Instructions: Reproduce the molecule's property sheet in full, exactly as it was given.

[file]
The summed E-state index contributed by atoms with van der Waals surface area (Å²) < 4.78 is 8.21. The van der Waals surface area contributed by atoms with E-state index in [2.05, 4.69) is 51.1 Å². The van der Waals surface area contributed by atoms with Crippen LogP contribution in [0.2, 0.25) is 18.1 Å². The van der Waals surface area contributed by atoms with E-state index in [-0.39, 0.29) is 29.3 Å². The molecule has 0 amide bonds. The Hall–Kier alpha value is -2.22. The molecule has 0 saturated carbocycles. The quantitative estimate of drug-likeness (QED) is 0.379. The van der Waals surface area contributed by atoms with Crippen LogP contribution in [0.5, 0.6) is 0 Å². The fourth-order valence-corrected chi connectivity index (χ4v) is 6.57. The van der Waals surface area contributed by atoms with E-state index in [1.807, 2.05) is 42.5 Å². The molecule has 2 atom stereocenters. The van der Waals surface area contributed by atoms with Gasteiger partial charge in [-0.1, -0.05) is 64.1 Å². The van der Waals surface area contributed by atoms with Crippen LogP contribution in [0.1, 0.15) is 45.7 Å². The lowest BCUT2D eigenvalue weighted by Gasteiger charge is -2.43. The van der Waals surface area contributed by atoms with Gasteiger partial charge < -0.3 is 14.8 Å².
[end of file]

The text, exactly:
The summed E-state index contributed by atoms with van der Waals surface area (Å²) < 4.78 is 8.21. The van der Waals surface area contributed by atoms with E-state index in [2.05, 4.69) is 51.1 Å². The van der Waals surface area contributed by atoms with Crippen LogP contribution in [0.2, 0.25) is 18.1 Å². The van der Waals surface area contributed by atoms with E-state index in [-0.39, 0.29) is 29.3 Å². The molecule has 0 amide bonds. The Hall–Kier alpha value is -2.22. The molecule has 0 saturated carbocycles. The quantitative estimate of drug-likeness (QED) is 0.379. The van der Waals surface area contributed by atoms with Crippen LogP contribution in [0.5, 0.6) is 0 Å². The fourth-order valence-corrected chi connectivity index (χ4v) is 6.57. The van der Waals surface area contributed by atoms with E-state index in [1.807, 2.05) is 42.5 Å². The molecule has 2 atom stereocenters. The van der Waals surface area contributed by atoms with Gasteiger partial charge in [-0.1, -0.05) is 64.1 Å². The van der Waals surface area contributed by atoms with Crippen LogP contribution in [0.1, 0.15) is 45.7 Å². The lowest BCUT2D eigenvalue weighted by Gasteiger charge is -2.43. The van der Waals surface area contributed by atoms with Gasteiger partial charge < -0.3 is 14.8 Å².